Zing let free to open source Java developers
For the radical Zing JVM to gain traction against the more seasoned options, an open source version was always on the cards. Now it’s here
Azul Systems, makers
of the souped-up Zing JVM have pledged allegiance to Java’s
development moving forward, releasing a free version to open source
Arguably the most advanced JVM on the market and based on Oracle’s Hotspot JVM, Zing became generally available in October 2010, garnering critical acclaim for its fresh new take on Java performance and scalability, in part due to offering pauseless garbage collection. Coming up to two years on from that date, now seems the ideal time to reach out to the community and show them the benefits of switching to the armour-plated Zing.
Over that time, the concept behind Zing has been pushed on further, aiming to become the number one JVM choice for Java developers. Alongside support for Ubuntu and becoming the first fully native JVM for Linux, April’s 5.2 released added in new management tools for controlling multiple Zing JVM instances. The latter is hugely important for making an enterprise charge, with business always looking for new ways to control numerous JVM instances easily.
The Zing JVM boasts key benefits over its rivals through its elastic scalable option, and now open source Java applications can take advantage of Zing’s offer of improved responsiveness and reduced latency. Other areas where Zing excels is through its support for large, in-memory data processing and how the heap reacts to real-time demand elastically. It is designed to thrive under hardship and make light work through normal runtimes. In turn, this makes Zing an ideal choice for obtaining analytics of your JVM performance.
This new initiative will allow open source developers the opportunity to put Zing through its paces, through their applications running on Red Hat Enterprise Linux, SUSE, CentOS or Ubuntu Linux.
Already a member of the Java Community Process’s Executive Committee (who provide guidance and cast votes for Java innovation), this open source offer was a given if Azul Systems were to achieve leverage in a crowded space. Thankfully, they’ve already made enough of a splash with their unique JVM solution, so seem ideally placed to further pick-up rate.
“Our goal is to make Zing the de facto choice for Open Source developers to achieve the most consistent Java performance and scalability,” said Scott Sellers, Azul Systems president and CEO. “Azul’s development teams have made extensive use of Open Source technologies over the years, and our new Open Source development initiative is another example of our commitment to the Java community and embracing Open Source software. We have put the lowest–latency and most scalable JVM freely into the hands of Open Source developers, removing the bottlenecks commonly associated with the Java runtime and enabling application innovation in a plethora of new markets such as in-memory computing and Big Data analytics.”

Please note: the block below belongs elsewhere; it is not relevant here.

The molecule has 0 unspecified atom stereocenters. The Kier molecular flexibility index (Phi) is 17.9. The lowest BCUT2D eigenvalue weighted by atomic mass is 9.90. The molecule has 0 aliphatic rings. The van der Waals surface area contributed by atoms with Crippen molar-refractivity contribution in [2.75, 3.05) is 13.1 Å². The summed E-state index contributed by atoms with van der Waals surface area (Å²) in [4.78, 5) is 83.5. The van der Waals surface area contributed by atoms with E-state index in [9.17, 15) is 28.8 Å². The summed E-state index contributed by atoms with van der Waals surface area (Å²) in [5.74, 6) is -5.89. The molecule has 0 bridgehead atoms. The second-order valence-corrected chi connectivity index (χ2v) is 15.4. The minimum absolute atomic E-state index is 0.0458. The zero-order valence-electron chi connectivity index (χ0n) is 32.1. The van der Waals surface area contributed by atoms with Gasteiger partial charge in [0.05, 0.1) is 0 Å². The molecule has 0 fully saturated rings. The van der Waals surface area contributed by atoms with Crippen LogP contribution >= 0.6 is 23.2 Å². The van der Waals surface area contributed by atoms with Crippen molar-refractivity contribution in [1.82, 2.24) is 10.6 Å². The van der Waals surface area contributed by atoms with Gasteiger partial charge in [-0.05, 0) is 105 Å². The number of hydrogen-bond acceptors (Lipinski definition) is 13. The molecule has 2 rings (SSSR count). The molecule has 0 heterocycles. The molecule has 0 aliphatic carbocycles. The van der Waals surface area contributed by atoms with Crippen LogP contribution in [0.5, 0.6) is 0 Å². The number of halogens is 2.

They’ve certainly been noticed by some of the best experts in the industry, with Zing becoming the obvious choice for advanced applications
“As developers have become increasingly important in adoption and procurement patterns over the past decade, availability has become a key factor in overall technology usage,” said Stephen O’Grady, Principal Analyst at RedMonk. “With this announcement, Azul is trying to make it easy for open source developers to leverage and incorporate the Zing JVM.”
“Programming and architectural approaches that leverage immutability to enhance concurrency and scale will be well-matched by a runtime that is able to support high continual allocation rates without disruptions or pauses. By making the Zing JVM available to Open Source developers, Azul is making a fantastic contribution to the community,” said Rich Hickey, author of Clojure and designer of the Datomic database system.
We salute Azul Systems’s Zing for bringing a new perspective to what a JVM can do, and that they are seeking to facilitate change through the JCP. If you’re looking to handle large heaps and heavy loads, the free version of Zing might just be for you.
Developers who are interested in using the Zing JVM should e-mail Azul Systems directly (zing_oss [at] azulsystems.com). Check out the forum , a bug-reporting tool , and a FAQ for more info on Zing itself.
Keep your eyes peeled for an exclusive interview with Azul Systems CTO and co-founder Gil Tene next week – we’ll be talking garbage collection, recent Java developments and where Azul Systems are heading in the future.